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Creating a Culture of Mentorship

I've had the pleasure of working with the IQPC team who heads up the Customer Contact Week events, putting together webinars and training sessions for high potential leaders. When I worked with them the program covered a host of different topics such as leadership, financial acumen, communication, technology, innovation and operational excellence. The key point of the series was to help develop and prepare those managers as they move from a management level to a leadership position. It’s a big topic and certainly most leaders have their own spin on what they wished they knew, but it has me thinking more and more about the value of mentorship and more specifically how do we ensure that as our leaders grow, they give back to the people coming up.

Mentorship is a proven strategy for employee retention and high performance. I am not going to rehash the benefits of formal mentoring programs, they are important and have big impacts on the employees and the organizations that take them seriously. I want instead to focus on mentorship from an organization standpoint. Specifically, the importance of establishing goals and expectations for leaders at all levels to be both a mentor and mentee. This is beyond establishing a development plan for your team, its really about the concept that we need a personal objective that you take the ownership and accountability to be both a good mentee and good mentor.

For the mentee, this means engaging with your mentor systemically and demonstrating through your behaviors that you are developing as a person and a leader. This also means that you are held accountable for those actions on a performance level. How many people have “being a good mentee” listed in their personal development goals? I would wager not many, yet we would all agree that having a mentor and learning from more senior people benefits the person as well as the organization.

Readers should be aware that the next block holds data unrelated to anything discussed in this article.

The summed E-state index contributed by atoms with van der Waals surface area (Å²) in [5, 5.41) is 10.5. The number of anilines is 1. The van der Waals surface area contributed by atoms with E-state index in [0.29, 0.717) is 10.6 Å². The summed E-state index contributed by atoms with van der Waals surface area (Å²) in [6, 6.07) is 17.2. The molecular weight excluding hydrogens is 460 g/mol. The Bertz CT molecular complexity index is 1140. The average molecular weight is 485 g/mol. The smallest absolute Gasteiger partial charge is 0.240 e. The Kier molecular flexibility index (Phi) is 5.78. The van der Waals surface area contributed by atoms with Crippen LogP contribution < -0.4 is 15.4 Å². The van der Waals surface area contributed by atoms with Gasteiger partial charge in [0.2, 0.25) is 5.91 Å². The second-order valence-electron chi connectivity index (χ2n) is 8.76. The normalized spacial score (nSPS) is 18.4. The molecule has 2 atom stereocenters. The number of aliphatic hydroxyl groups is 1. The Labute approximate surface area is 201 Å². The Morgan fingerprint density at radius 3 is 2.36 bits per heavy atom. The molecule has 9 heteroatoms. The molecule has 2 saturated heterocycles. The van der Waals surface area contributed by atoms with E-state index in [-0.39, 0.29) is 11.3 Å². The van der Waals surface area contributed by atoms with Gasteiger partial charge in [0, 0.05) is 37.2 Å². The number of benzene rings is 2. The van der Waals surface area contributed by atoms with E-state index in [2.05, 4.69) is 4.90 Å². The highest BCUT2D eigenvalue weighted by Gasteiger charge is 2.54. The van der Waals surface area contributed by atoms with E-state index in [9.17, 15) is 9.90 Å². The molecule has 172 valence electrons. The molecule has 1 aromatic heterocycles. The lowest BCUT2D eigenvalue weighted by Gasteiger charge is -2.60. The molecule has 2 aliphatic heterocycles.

On the other side of the equation, is the goal of being a good mentor. To be held accountable to be a good mentor and to ensure that you are working with your mentees to actively develop them and make them move valuable to the organization. This way, both parties have skin in the game to make the relationship deliver on the outcomes for the business. Think of the power that type of leadership expectation would have across the company. How would your talent assessment and succession planning evolve as you shift the accountability for your leadership skill gap to the mentors in addition to the mentees. I think it will also help highlight those leaders who are making the effort.

How serious does your business take people development? Are you willing to put your money where your mouth is by tying a performance metric to it? I think you should. To use an often quoted Jack Welch missive, “You get what you measure, because what you measure is what you manage and reward”.

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